‘Sharp increase’ in LGBTQ+ Ugandans trying to flee country after Anti-Homosexuality Bill

Uganda anti-homosexuality bill protest

A global LGBTQ+ asylum charity has recorded a huge rise in LGBTQ+ people from Uganda asking for help in fleeing the country.

Rainbow Railroad says the rise is “directly related” to the Anti-Homosexuality Bill, which doubles down on the criminalisation of same-sex activity while introducing a new crime of “aggravated homosexuality”. Defined as sex with a minor, having sex while HIV positive or incest, it carries a death sentence.

The bill originally made it illegal to simply identify as LGBTQ+, but this clause was removed as parliament reconsidered the bill this week.

Rainbow Railroad has received more than 468 requests for help from LGBTQ+ Ugandans in 2023 so far. That represents a “sharp increase from previous years”, the organisation told PinkNews.

Speaking to PinkNews, Kimahli Powell, executive director of Rainbow Railroad, said: “There were already disturbing signs that Uganda was targeting the LGBTQI+ community before the bill was introduced, including the shutdown of civil society organisations like Sexual Minorities Uganda – but the spike is directly related to the bill’s passage.”

Kimahli Powell attends the Gay Times Honours 2021 at Magazine London on November 19, 2021.
Kimahli Powell attends the Gay Times Honours 2021 at Magazine London in 2021. (Karwai Tang/Getty)

Notably, 56 per cent of those seeking assistance are trans or non-binary.

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This points to a “larger backlash and targeting of trans persons” by the “anti-gender movement”, Powell says.

“We’re deeply concerned around the vulnerability of trans people who will be severely persecuted if and when this bill is signed into law,” he added.

Swift action is necessary, Powell says. He is urging governments around the world to do what they can to provide support to LGBTQ+ Ugandans who are forced to flee.

“We need governments to co-operate with us. We’ve been having multiple conversations with governments to think of a proactive response plan that will allow us to refer people to safety.”

‘Humanitarian crisis’ will follow Uganda’s anti-LGBTQ+ bill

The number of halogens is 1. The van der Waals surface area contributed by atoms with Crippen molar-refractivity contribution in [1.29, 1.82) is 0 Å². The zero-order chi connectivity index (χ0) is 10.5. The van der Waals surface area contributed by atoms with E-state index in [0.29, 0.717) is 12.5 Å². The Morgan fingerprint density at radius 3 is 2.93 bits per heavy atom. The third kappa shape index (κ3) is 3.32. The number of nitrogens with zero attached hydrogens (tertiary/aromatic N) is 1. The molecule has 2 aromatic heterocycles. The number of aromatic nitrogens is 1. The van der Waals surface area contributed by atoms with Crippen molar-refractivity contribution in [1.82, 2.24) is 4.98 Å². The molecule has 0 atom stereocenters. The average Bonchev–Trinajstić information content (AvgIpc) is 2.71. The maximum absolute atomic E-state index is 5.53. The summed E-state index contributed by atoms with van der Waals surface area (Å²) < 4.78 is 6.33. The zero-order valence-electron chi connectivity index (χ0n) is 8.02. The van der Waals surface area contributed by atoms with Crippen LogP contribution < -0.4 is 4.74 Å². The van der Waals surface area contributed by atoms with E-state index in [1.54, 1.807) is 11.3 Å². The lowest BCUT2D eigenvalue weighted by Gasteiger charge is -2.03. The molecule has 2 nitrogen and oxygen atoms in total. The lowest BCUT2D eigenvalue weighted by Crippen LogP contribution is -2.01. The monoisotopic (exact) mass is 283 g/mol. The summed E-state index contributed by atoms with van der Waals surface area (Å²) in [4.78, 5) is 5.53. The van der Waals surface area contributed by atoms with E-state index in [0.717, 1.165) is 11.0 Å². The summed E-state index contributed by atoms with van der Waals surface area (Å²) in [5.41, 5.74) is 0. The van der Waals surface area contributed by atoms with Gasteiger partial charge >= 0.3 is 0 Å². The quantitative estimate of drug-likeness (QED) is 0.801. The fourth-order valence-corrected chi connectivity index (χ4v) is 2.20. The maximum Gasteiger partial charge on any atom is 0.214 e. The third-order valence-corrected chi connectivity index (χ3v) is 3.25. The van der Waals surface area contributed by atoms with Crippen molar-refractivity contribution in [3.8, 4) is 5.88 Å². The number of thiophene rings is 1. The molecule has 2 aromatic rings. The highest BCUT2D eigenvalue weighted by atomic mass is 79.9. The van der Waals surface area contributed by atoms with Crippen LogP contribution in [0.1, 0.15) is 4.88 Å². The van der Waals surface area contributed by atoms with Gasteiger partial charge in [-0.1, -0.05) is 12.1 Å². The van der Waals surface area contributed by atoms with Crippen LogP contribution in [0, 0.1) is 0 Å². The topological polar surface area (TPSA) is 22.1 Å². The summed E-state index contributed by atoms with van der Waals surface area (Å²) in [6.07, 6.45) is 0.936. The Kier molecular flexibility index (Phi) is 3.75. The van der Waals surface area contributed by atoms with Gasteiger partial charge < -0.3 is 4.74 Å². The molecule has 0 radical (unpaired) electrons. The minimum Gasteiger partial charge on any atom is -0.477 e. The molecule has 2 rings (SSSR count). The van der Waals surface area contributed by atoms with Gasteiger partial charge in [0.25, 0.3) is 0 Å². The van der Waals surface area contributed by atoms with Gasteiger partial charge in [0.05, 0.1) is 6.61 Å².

Rainbow Railroad’s efforts are complicated by measures by some governments to deter people from seeking asylum in their countries.

The UK government has faced condemnation over its Illegal Migration Bill, which would see asylum seekers who arrive by unapproved routes deported to Rwanda or a third country, while the Biden administration rolled out new asylum restrictions in February.

Demonstrators gather for a march calling for the British parliament to welcome refugees in the UK.
Demonstrators gather for a march calling for the British parliament to welcome refugees in the UK. (DANIEL LEAL/AFP via Getty)

“We are obviously concerned with legislation that will restrict the right to asylum like we’ve seen in the UK and even in the US – the Biden administration’s policies on asylum are concerning,” Powell says.

“The thing to stress is governments around the world have spoken vehemently and clearly against the [Uganda] bill. They understand the risks, and they’ve been doing everything in their power to prevent the president from signing.

“However, governments need to also understand that if the bill becomes law there is a humanitarian crisis that demands a response.

“UNHCR predicts that the number of forcibly displaced people will rise to 110 million by the end of this year and so governments need to act. Uganda is a clear opportunity to partner with Rainbow Railroad to ensure that folks who need to flee can do so safely.”

Uganda has been seen as a particularly hostile environment for LGBTQ+ people for some time. Homosexuality is already criminalised in the East African nation, but that hasn’t stopped the government from passing legislation that became known as the ‘Kill the Gays’ bill in 2014.

While that act was struck down, LGBTQ+ people continued to face persecution and hostility in Uganda.

There was international outcry when the Ugandan government introduced the Anti-Homosexuality Bill, a new version of the 2014 law, in March.

Activists have warned that the bill could jeopardise the safety and wellbeing of LGBTQ+ Ugandans if it is signed into law.

Frank Mugisha, executive director of Sexual Minorities Uganda, told PinkNews that it could trigger a “genocide” and that the legislation has caused “a lot of fear” in the LGBTQ+ community.

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